A new study finds that gender equality could add as much as $28trn to the global GDP by 2025.
Aside from the social and moral implications of female inequality, there is a considerable economic impact as well, claims a new report published by the McKinsey Global Institute (MGI).
The September analysis came with a grave warning, stating that if half of the world’s working age population were not afforded equal employment opportunities, the globe’s GDP growth will continue to suffer significantly as a result.
Women only generate 37 percent of global GDP
Using 15 measures, including the capacity for women to participate in paid work and occupy leading positions, MGI found that 40 percent of the 95 countries studied still have high or extremely high levels of gender inequality.
Despite comprising half of the working population around the world, at present, women only generate 37 percent of global GDP. While 75 percent of unpaid work, including caring for dependents and household chores, is carried out by women – which could amount to $10trn in output a year.
The study quantified two possible outcomes of achieving gender parity. In the event that the best performing country in a region is matched by its neighbors, approximately $12trn could be added to global GDP by 2025. While, if the full potential of each country is realized, a growth rate of 26 percent, amounting to $28trn, could be achieved over the next decade.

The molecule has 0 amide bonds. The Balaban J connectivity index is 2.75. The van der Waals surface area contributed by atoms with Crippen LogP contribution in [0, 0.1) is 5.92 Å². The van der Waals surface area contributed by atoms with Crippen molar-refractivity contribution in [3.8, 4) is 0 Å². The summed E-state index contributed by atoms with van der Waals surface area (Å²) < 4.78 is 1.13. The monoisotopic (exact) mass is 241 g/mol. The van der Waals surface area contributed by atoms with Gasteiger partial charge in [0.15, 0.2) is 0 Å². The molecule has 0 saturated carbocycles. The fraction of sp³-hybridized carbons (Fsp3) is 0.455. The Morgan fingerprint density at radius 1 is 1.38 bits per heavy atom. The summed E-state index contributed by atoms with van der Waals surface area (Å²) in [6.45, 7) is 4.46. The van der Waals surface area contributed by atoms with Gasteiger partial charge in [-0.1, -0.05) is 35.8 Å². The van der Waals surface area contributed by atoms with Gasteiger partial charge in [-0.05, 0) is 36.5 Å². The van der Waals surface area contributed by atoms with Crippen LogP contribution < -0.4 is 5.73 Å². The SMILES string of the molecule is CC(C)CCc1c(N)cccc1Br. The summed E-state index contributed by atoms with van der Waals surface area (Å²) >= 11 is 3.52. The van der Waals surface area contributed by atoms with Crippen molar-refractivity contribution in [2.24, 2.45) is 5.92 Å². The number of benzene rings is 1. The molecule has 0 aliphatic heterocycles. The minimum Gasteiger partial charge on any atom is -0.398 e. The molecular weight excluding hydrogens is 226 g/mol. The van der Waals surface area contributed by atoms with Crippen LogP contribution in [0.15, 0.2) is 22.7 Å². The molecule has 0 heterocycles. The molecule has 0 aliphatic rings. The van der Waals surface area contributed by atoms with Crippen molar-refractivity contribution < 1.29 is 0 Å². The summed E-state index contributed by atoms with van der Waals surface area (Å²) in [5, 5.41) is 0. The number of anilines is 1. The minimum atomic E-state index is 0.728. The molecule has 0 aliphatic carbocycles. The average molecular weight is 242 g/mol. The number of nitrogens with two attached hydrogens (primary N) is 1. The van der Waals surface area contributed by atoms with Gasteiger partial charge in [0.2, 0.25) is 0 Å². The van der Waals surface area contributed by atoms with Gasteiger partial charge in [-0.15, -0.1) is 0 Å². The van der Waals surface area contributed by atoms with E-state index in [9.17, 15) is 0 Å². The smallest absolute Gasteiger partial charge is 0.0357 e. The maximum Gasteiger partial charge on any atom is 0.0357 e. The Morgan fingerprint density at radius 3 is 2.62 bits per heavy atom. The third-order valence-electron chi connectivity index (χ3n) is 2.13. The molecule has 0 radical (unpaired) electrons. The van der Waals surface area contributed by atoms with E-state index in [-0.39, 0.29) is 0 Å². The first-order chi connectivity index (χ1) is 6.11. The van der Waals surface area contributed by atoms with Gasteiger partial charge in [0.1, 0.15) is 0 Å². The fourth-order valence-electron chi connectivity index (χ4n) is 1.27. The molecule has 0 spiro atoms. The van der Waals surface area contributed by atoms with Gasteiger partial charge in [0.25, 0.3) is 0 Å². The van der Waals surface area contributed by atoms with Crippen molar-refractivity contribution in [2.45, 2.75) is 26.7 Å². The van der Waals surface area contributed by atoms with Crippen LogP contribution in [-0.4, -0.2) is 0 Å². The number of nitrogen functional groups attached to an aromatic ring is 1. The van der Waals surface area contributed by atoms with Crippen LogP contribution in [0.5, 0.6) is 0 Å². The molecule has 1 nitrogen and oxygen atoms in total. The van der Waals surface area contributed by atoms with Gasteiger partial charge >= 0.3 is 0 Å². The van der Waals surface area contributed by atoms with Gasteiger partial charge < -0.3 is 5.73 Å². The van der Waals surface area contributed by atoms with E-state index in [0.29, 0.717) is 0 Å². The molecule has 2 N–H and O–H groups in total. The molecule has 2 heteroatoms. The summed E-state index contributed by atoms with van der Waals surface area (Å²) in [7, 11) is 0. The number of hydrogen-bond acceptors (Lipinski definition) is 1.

This “full-potential scenario” entails the average participation rate of women in the labour force increasing from 64 to 95 percent. The study acknowledges that breaking down numerous social barriers within just ten years and factoring in the personal choice of women, the “best-in-region scenario” is more achievable.
There are many women that choose to stay home and care for their children full time – to have the freedom to do so is as important as the right to work. Yet, there are still many barriers that prevent women from participating in the labour market to the same extent as men. Not only are numerous countries missing out on a major boost to their economy in enabling this status quo, they are also missing a solution to the growing problem of ageing labour forces. Closing the inequality gap requires major shifts in social attitudes, as well as investment in infrastructure and technology, but doing so will be of a major economic benefit for the entire globe.